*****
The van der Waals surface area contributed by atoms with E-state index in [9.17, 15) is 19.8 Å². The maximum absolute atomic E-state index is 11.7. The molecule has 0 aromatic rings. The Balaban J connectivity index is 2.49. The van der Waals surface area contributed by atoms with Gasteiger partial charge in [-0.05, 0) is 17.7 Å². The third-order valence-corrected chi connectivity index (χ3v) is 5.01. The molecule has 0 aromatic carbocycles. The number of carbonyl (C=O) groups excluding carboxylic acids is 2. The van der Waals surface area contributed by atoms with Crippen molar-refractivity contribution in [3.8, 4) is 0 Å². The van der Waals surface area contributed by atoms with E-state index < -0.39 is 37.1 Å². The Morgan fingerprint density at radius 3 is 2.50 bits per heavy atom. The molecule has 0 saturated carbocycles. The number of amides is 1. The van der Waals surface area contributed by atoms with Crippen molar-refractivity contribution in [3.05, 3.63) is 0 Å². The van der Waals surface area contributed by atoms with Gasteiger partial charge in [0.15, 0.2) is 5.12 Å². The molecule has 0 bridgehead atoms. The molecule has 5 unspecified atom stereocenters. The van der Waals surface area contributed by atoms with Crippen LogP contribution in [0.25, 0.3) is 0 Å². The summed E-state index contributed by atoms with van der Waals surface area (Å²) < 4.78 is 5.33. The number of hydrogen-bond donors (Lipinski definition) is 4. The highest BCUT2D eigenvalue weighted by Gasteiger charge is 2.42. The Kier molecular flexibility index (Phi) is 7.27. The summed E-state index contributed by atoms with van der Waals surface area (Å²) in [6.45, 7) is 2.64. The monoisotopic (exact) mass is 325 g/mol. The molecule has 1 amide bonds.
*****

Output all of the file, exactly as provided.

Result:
The van der Waals surface area contributed by atoms with E-state index in [9.17, 15) is 19.8 Å². The maximum absolute atomic E-state index is 11.7. The molecule has 0 aromatic rings. The Balaban J connectivity index is 2.49. The van der Waals surface area contributed by atoms with Gasteiger partial charge in [-0.05, 0) is 17.7 Å². The third-order valence-corrected chi connectivity index (χ3v) is 5.01. The molecule has 0 aromatic carbocycles. The number of carbonyl (C=O) groups excluding carboxylic acids is 2. The van der Waals surface area contributed by atoms with Crippen molar-refractivity contribution in [3.8, 4) is 0 Å². The van der Waals surface area contributed by atoms with E-state index < -0.39 is 37.1 Å². The Morgan fingerprint density at radius 3 is 2.50 bits per heavy atom. The molecule has 0 saturated carbocycles. The number of amides is 1. The van der Waals surface area contributed by atoms with Crippen molar-refractivity contribution in [3.05, 3.63) is 0 Å². The van der Waals surface area contributed by atoms with Gasteiger partial charge in [0.15, 0.2) is 5.12 Å². The molecule has 0 bridgehead atoms. The molecule has 5 unspecified atom stereocenters. The van der Waals surface area contributed by atoms with Crippen LogP contribution in [0.25, 0.3) is 0 Å². The summed E-state index contributed by atoms with van der Waals surface area (Å²) < 4.78 is 5.33. The number of hydrogen-bond donors (Lipinski definition) is 4. The highest BCUT2D eigenvalue weighted by Gasteiger charge is 2.42. The Kier molecular flexibility index (Phi) is 7.27. The summed E-state index contributed by atoms with van der Waals surface area (Å²) in [6.45, 7) is 2.64. The monoisotopic (exact) mass is 325 g/mol. The molecule has 1 amide bonds.